No matter how many times you visit Spain, there’s always more to see. It is a country with a myriad of unique sites for its visitors to see, enjoy, and learn about. These sites help the visitors learn about the country itself and its people. A great part of the country’s history is its Jewish community, which over many centuries not only influenced Spain’s customs and traditions, but art and architecture as well. Before and after the expulsion of Jews from Spain at the end of the 15th century, the community has built a great variety of structures in the Jewish quarters across the country. Of particular relevance are Spain’s oldest synagogues – at the same time beautiful architectural wonders and historical sites. Let’s see three of the oldest temples.
Located in the center of Barcelona, we find our first marvel. The Ancient Synagogue, or the Sinagoga Major, is one of the oldest, if not the oldest synagogue in Europe. The structure itself was built sometimes in the 3rd or 4th century, but it’s not quite clear when exactly people started using it as a synagogue. It was further expanded in the 13th century. However, many Jews died in the 1391 massacre, after which Barcelona’s synagogues had been used for various different purposes. The Ancient Synagogue hadn’t been used for prayer for centuries, its original use forgotten, and additional stories added. But in 1987, work on locating the Sinagoga Major started, and it was found that this building had been constructed in accordance to religious requirements: it had two windows and it faced Jerusalem. After careful restoration, in 2002 it was finally re-opened as a synagogue and a museum, housing a 500-year-olf Torah scroll donated by a New York attorney. Though prayers are not held regularly, it’s often used for celebrations and festive occasions. As a matter of fact, a year after its opening, the very first couple in over six centuries was married in this ancient beauty. Wouldn’t it be amazing to see it for ourselves?
We’ll now go to Toledo to see a former synagogue, now a museum owned and preserved by the Catholic Church. It is called the Synagogue of Santa María la Blanca, but people originally called it the Ibn Shushan Synagogue or the Congregational Synagogue of Toledo. It is difficult to determine when and by whom exactly it was constructed. According to a discovered wooden tablet, it was built in 1180, though some documents also mention the year 1205. Nonetheless, it is possible that this is the oldest synagogue in Europe still standing. It also a unique surviving structure, seen as a symbol of cooperation and coexistence of different religions in the country, as it was likely built by Islamic or Moorish architects for the Jewish community under the Christian Kingdom of Castile. It is a Mudéjar construction, but also one of the most beautiful examples of Almohad architecture. Though it doesn’t have a women’s gallery today, it likely had one at some point. It started to be used as a church in the early 15th century, after the massacre of Jews in Toledo, when it was also renamed, but was later used as a monastery, an armory, and a warehouse too. The building was declared a national memorial site and restored in 1856, today being the third most-visited historic monument in Toledo.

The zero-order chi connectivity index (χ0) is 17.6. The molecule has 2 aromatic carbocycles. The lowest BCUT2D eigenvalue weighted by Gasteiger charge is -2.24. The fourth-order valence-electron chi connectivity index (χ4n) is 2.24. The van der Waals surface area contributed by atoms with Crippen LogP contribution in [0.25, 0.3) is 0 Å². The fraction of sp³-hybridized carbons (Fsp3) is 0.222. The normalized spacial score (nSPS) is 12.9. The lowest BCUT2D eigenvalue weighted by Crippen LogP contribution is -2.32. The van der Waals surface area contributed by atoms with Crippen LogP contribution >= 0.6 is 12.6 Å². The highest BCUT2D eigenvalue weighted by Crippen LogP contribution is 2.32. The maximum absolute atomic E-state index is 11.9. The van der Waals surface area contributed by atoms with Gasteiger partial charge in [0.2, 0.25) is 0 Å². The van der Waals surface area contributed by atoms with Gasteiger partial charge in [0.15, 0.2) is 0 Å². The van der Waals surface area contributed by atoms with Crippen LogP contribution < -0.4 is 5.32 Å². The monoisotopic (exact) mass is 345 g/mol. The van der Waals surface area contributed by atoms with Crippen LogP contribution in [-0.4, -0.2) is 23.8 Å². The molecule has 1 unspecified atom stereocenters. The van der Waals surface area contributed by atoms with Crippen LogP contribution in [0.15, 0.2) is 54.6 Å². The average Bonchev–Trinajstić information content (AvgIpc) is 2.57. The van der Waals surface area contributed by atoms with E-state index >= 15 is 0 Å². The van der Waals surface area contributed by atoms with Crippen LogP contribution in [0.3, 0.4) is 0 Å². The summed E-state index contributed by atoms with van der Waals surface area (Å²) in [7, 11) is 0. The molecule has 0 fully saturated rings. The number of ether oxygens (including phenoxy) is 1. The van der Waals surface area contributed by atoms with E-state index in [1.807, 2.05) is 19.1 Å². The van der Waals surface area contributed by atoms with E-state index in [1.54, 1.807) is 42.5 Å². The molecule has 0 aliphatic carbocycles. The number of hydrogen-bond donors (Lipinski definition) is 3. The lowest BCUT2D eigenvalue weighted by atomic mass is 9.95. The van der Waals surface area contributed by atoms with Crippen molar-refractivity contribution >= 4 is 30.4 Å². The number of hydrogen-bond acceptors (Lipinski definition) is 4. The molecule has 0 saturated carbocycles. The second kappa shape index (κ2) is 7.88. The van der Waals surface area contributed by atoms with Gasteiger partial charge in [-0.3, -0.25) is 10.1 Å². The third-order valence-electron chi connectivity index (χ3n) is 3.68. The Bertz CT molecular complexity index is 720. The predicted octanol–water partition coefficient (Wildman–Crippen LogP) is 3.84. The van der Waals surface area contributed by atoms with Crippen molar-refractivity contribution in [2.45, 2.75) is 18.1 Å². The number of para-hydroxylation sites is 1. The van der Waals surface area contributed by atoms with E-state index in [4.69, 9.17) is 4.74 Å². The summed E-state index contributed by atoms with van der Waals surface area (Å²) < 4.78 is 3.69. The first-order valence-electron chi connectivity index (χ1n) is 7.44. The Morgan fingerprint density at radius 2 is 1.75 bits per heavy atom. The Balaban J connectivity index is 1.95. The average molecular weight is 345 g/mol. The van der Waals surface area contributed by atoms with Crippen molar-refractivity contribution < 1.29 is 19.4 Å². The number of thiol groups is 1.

On to our final historic edifice to see its architectural splendor and the finest decorations in Mudejar tradition. Córdoba Synagogue was built in 1315 in the Jewish Quarter of Córdoba. It’s not quite clear who used the synagogue at the time, especially given its smaller size. One theory is that a trade guild converted a residence into a synagogue for their personal use. Another theory is that it was a private synagogue of a wealthy person, though it’s also possible that the complex was a yeshivah, kollel, or study hall. After the expulsion of the Jews in 1492, the synagogue was used as a hospital, but the shoemakers’ guild acquired it in 1588 to use as a community center and a chapel. In 1885, the building was declared a National Monument, going through several phases of reconstruction since. In 1935, the first Jewish prayer service in 443 years was held at the synagogue, and it was officially reopened in 1985. The only surviving structure of its kind, the Córdoba Synagogue no longer functions as a Jewish house of worship, but it’s open to us to visit it.
These synagogues are not just mere buildings. They are surviving testimonies of the lives of great number of people that had passed through their doors, coming here to pray. They speak of a long, even if painful history, and of the culture of Jewish communities all across this great, old country. Visiting them is bound to be an unforgettable experience.
Topics: World Travel